We will be using other contractors for the maintenance work to make the trestles safe for trail users. The work on the trestle over the Kennebec, in Madison, must wait until the resident Osprey chicks have fledged and left the nest on the trestle. We are also working with IFW to address the nest issue before next season to try and prevent conflicts.

Once all the steel has been removed, they will start sorting and hauling off the railroad ties. The good ones are being marketed for landscaping timbers and the poor ones will be chipped and the material shipped to mills to be burned. Our goal is to have all demolition materials hauled away and for the North Anson and Madison trestles, as well as the other small bridges completed by October. The Norridgewock Trestle may take longer depending on planning, timing, and cost of engineering and construction.

~ Brian Bronson, Supervisor Off Road Vehicle Office and Lana LaPlant-Ellis, Outdoor Recreational Vehicle Program Planner

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Logging and Forestry Education Grant - 2022 Request for Proposals Open Until July 15

The Bureau of Parks and Lands is seeking applications for the second round of the new Logging and Forestry Education Grant Program. Individual grant applications may be up to $50,000 and eligible applicants are limited to Maine public secondary or public post-secondary institutions or career and technical education centers that are related to logging or forestry. Programs that received funding in 2021 are not eligible for the current cycle. The total funding available for grants this cycle is up to $150,000. Given the importance of a skilled logging workforce to the sustainable harvest of timber from Maine’s Public Reserved Lands, the purpose of this logging and forestry education grant program is to assist in the career development of logging professionals. 

Browntail Moths

Browntail moth caterpillar.

The browntail moth has been in Maine for over a century and we are continuing to experience population outbreaks. Hot, dry conditions contribute to its population growth and spread throughout Maine. View known locations of the browntail moth on this interactive map developed by the Maine Forest Service.

Browntail moth caterpillar hairs can induce a skin rash on humans like that caused by poison ivy, and cause difficulty breathing when inhaled.

We ask everyone to review the commonly asked questions and the browntail moth updates located on the Maine Forest Service website and to also visit the Maine CDC website for more information.

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Firewood Should Not Be Transported. Use Only Local or Certified Heat-Treated Firewood to Protect Maine's Forests

Don't Move Firewood informational sign.

Maine Beaches are Doing Well as Summer Begins

Maine beach showing a long stretch of sand, the ocean and beachgoers.

A new report by the Maine Geological Survey on the State of Maine’s Beaches in 2022 is now available. The detailed 123-page report and a series of posters analyze beach profile data collected monthly by citizen scientists at 12 of the largest beaches in Maine. Data from the last 15 months were compared to conditions since the April 2007 Patriots’ Day Storm that caused significant beach erosion. Marine geologists also compared MGS-collected annual data along the seaward edge of coastal sand dunes and the position of the mean high tide line to look at shifting shorelines and recreational beach space at the same beaches and 28 more. The shoreline data complement vertical data collected by volunteers and present locally specific information for beach management from Kittery to Pemaquid.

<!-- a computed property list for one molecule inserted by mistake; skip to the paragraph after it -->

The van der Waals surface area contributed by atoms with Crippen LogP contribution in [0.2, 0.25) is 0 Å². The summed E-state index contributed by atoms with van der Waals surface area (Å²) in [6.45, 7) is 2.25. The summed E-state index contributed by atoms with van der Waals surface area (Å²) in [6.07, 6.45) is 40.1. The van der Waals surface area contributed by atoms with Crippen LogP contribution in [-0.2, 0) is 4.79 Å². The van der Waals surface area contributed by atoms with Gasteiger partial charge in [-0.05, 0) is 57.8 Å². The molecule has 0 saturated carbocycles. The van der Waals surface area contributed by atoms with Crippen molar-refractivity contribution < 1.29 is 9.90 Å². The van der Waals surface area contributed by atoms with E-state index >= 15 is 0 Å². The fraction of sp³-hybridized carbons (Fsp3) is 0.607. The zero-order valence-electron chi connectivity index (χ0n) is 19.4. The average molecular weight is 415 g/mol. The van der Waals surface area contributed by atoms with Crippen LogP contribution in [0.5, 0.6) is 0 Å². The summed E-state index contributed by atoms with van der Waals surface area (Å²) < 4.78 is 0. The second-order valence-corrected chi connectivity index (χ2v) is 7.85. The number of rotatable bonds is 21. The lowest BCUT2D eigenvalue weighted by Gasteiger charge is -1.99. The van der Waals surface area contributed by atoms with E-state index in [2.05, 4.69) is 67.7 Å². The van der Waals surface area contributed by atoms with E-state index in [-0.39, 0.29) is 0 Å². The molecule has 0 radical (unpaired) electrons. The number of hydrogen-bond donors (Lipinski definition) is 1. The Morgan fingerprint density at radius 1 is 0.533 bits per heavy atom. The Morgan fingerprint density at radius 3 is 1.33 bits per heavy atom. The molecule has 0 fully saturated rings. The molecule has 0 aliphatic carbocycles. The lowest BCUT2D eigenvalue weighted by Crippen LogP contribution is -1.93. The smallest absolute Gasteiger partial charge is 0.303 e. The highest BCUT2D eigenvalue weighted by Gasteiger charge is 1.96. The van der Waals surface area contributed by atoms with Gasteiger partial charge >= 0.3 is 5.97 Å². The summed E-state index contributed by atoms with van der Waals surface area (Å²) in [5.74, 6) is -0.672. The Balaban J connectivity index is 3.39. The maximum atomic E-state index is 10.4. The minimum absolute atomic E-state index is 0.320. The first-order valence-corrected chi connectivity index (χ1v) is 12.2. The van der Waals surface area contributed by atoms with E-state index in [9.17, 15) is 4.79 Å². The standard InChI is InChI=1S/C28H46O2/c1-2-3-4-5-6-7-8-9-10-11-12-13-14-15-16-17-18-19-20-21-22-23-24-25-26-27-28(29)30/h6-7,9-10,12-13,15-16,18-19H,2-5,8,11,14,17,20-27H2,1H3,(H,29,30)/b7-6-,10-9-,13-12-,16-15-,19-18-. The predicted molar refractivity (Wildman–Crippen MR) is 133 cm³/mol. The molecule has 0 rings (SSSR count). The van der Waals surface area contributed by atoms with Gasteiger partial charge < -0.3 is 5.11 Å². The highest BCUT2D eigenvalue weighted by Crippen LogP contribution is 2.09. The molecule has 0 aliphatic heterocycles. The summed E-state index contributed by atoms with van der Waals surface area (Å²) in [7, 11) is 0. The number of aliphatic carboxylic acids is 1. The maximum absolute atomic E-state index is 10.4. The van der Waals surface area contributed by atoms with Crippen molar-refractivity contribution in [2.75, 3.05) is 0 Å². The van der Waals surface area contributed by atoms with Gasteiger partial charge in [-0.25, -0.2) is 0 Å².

The study found Maine’s beaches are in very good shape for the summer season. Beach profiles showed slightly positive trends statewide. The dry beach area that geologists call a berm, and visitors call beach blanket space, held up well through a relatively mild winter with only 3 major storms in October, January, and April. Sea level was above average (since 1912) by about half a foot in the last 5 years but only at a few locations, where higher tides and waves interact with seawalls, was there a possible erosion effect. Beach and nearshore placement of sand for nourishment provided benefits in Wells, Kennebunk, and Saco that have lasted 2 to 3 years. Across the study area, beaches with natural dunes have, on average, about 35 feet more width to the recreational beach space than beaches with seawalls.

~Reprinted from a Maine Geological Survey Bulletin. 

First Flight: Nestlings to Fledglings

Phoebe nestlings covered in down with feathers beginning to come in.

Imagine launching yourself into the air for the first time from the edge of a nest. Do your toes grip tightly just before the leap? Is there a last flapping of wings with the thought, "Are they strong enough?" Or, do you leap with abandon called by a deep instinct, and an internal cry to, "Jump and fly!" Or, is it the pleading of your winged parents and their admonishment, "It is time for you to catch your own food" that gets you up and out of the cozy nest?

I've been watching a nest of phoebes for many weeks. Their very dutiful parents have moved from the honeymoon stage of courtship to nest building, to sitting the eggs, to a now very intense feeding schedule. One sits at the nest, or on watch near the nest, while the other hunts for insects. Once the hunter is back there is an immediate changing of the guard. The nest sitter flies out, leaving the hunter to choose which gaping mouth to feed. The pair rarely get a break. It is only when the nestlings' bellies are full, and they stop gaping for food and fall asleep, that the parents get a brief respite from the feeding schedule, and a few moments to sit side by side, or get a sip of water, before starting the food flights again.

The nestlings will be on their way to fledglings when they've more feathers than down, and they've started exercising their wings in the nest. Shortly after, they will make that first leap. I'm hoping to watch the first flight from a window that overlooks the nest, but I know that it is unlikely that I will get to see that first leap. But I'll keep watching their progress, like a proud auntie, as they hop about the ground and continue to learn to fly as they build strength and their wings more fully develop. And, I'll wish them a good journey when they head out to explore the woodland edges and hope that we see each other again when I too head to the woodlands to explore.

Since I originally wrote this as a Nature Note on June 8, the phoebes have fledged. And though I missed the first flight, I have seen the fledglings and their parents occasionally over the last several weeks as they forage and sing.

~ Jocelyn Hubbell, Interpretive Specialist, Maine Bureau of Parks and Lands

Protecting Maine from Bird Flu Virus

The risk for HPAI in Maine remains high. If you observe a sick or dead bird, report it to a park employee. Do not handle the bird. Learn more about Highly Pathogenic Avian Influenza on the DACF Animal Health website.


Send article suggestions or newsletter comments to Jocelyn Hubbell, Interpretive Specialist, webmaster, and newsletter editor for the Maine Bureau of Parks and Lands.